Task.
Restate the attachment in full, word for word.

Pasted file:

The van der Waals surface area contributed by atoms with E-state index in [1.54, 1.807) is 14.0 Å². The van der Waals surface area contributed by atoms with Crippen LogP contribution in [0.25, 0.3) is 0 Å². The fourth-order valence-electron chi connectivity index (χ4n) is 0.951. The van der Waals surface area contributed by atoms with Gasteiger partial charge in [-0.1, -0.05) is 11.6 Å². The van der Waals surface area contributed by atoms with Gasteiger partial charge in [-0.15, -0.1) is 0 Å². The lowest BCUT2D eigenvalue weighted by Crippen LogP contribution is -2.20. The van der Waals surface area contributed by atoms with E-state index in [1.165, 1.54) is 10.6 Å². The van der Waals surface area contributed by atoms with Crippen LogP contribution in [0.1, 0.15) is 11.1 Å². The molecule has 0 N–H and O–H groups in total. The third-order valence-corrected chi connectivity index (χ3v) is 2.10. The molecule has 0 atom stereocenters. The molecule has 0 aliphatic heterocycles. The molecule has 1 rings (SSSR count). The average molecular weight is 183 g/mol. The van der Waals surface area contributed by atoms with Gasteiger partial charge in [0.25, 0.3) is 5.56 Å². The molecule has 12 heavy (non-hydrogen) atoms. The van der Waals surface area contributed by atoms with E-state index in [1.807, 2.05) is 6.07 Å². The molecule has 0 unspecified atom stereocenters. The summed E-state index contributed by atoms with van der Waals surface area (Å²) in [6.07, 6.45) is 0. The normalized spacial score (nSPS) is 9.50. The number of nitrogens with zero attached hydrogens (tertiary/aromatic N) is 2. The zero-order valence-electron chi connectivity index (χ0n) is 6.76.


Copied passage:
The van der Waals surface area contributed by atoms with E-state index in [1.54, 1.807) is 14.0 Å². The van der Waals surface area contributed by atoms with Crippen LogP contribution in [0.25, 0.3) is 0 Å². The fourth-order valence-electron chi connectivity index (χ4n) is 0.951. The van der Waals surface area contributed by atoms with Gasteiger partial charge in [-0.1, -0.05) is 11.6 Å². The van der Waals surface area contributed by atoms with Gasteiger partial charge in [-0.15, -0.1) is 0 Å². The lowest BCUT2D eigenvalue weighted by Crippen LogP contribution is -2.20. The van der Waals surface area contributed by atoms with E-state index in [1.165, 1.54) is 10.6 Å². The van der Waals surface area contributed by atoms with Crippen LogP contribution in [0.1, 0.15) is 11.1 Å². The molecule has 0 N–H and O–H groups in total. The third-order valence-corrected chi connectivity index (χ3v) is 2.10. The molecule has 0 atom stereocenters. The molecule has 0 aliphatic heterocycles. The molecule has 1 rings (SSSR count). The average molecular weight is 183 g/mol. The van der Waals surface area contributed by atoms with Gasteiger partial charge in [0.25, 0.3) is 5.56 Å². The molecule has 12 heavy (non-hydrogen) atoms. The van der Waals surface area contributed by atoms with E-state index in [1.807, 2.05) is 6.07 Å². The molecule has 0 unspecified atom stereocenters. The summed E-state index contributed by atoms with van der Waals surface area (Å²) in [6.07, 6.45) is 0. The normalized spacial score (nSPS) is 9.50. The number of nitrogens with zero attached hydrogens (tertiary/aromatic N) is 2. The zero-order valence-electron chi connectivity index (χ0n) is 6.76.